How Gender Confirmation Surgery Actually Works About 1,000 male-to-female surgeries are performed each year in the U.S.
Obama Accepted An 8-Year Old Activist’s Invitation To Flint This marks the President’s first trip since the start of the water crisis
A Brief History of Carbon Emissions So far, the more we talk about climate change the worse it gets It has to get worse before it gets better, right?
Making A Good Meal Goes Beyond Taste Alone Sponsored by MorningStar Farms Why eating more veggies makes any meal a better one.Read more at›
The Royal Family Comes Together To Fight The Stigma Surrounding Mental Illness It’s for a fantastic cause.
Bernie Sanders vs. Hillary Clinton In The 2016 Soda Showdown The biggest sugar drink battle since Coke vs. Pepsi
The Cult Of The Wood-Burning Car Giving the term “smoke trees” a whole new meaning
On Sunday, people all over the world met to Occupy Rooftops. The rooftop takeover, organized by Solar Mosaic and a host of partners, was designed to inspire communities to bring solar projects to their schools, churches, nonprofits, and other community centers. In Australia, Germany, Romania, Georgia, Finland, Peru, and throughout the United States, groups of all sizes got together to plan how to solar power to their communities.
Solar Mosaic didn’t ask occupiers to physically take over the rooftops on which they’d like to see solar: it’s solar panels that should be occupying the space. All advocates needed to do was find a building that could handle solar panels and take a picture in front of it. The photos are still coming in, but it’s already clear that some people did clamber up to the roof, while others gathered inside to hear presentations from solar installers. Solar Mosaic estimates that at least 300 people participated worldwide, and the group is already considering how to improve the concept next year.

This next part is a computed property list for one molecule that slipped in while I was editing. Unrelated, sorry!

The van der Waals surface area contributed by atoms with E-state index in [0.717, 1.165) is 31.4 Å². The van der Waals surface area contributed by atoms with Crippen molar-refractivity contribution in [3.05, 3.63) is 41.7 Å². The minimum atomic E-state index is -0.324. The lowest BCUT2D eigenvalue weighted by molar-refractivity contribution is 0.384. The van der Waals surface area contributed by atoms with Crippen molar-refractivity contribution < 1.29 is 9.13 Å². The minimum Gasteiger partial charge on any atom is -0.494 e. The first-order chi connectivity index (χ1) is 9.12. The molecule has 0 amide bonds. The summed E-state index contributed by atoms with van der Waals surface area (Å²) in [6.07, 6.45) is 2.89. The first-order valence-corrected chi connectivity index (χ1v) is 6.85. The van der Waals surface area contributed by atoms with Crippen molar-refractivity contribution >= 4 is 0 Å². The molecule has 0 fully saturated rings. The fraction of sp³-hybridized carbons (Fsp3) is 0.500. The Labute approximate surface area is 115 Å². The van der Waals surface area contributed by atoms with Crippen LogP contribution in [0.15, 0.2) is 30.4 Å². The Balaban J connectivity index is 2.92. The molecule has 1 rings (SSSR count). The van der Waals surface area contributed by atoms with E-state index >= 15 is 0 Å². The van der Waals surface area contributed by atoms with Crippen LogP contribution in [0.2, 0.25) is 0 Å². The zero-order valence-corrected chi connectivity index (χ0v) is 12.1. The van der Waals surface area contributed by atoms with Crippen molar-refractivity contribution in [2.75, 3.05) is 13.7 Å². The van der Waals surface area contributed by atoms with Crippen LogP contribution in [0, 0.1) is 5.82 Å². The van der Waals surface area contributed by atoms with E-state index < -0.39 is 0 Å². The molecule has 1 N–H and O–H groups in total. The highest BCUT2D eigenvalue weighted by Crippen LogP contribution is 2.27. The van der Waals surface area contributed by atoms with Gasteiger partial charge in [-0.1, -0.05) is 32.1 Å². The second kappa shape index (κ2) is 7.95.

This 100-year old building in Pittsburgh houses the Environmental Charter School. The principal has already agreed to install panels on the expansive, flat roof; all that’s needed is the financing.
This youth center is in Helsinki, Finland. Pia Pässilä of Luonto-Liitto, Finland’s nature league, wrote to Solar Mosaic that “by participating in community solar day, we want to make statement that it is also possible in Finland to develop our communities towards solar power and… to give people different perspectives to energy production."
Students at the National University of San Marcos in Lima, Peru, want solar power at their school.
Ann Arbor’s Clean Energy Coalition started XSeed Energy to support “highly visible renewable energy” installations in their community. The program depends on community donations and grants. The Michigan Theater will host the group’s first project.
Members of the Solar Mosaic team organized events in their communities and at churches around the Bay Area. They also banded together with the People’s Grocery, one of the community organizations that’s financing a solar installation through Solar Mosaic’s crowdfunding system. The food justice organization wants to put 8.6 kilowatts of solar on its building in West Oakland.
These are just a sampling of the groups and individuals who came out this weekend to advocate for solar power. Solar Mosaic is still collecting and publishing stories and pictures of solar projects around the world. Maybe there's one in your community.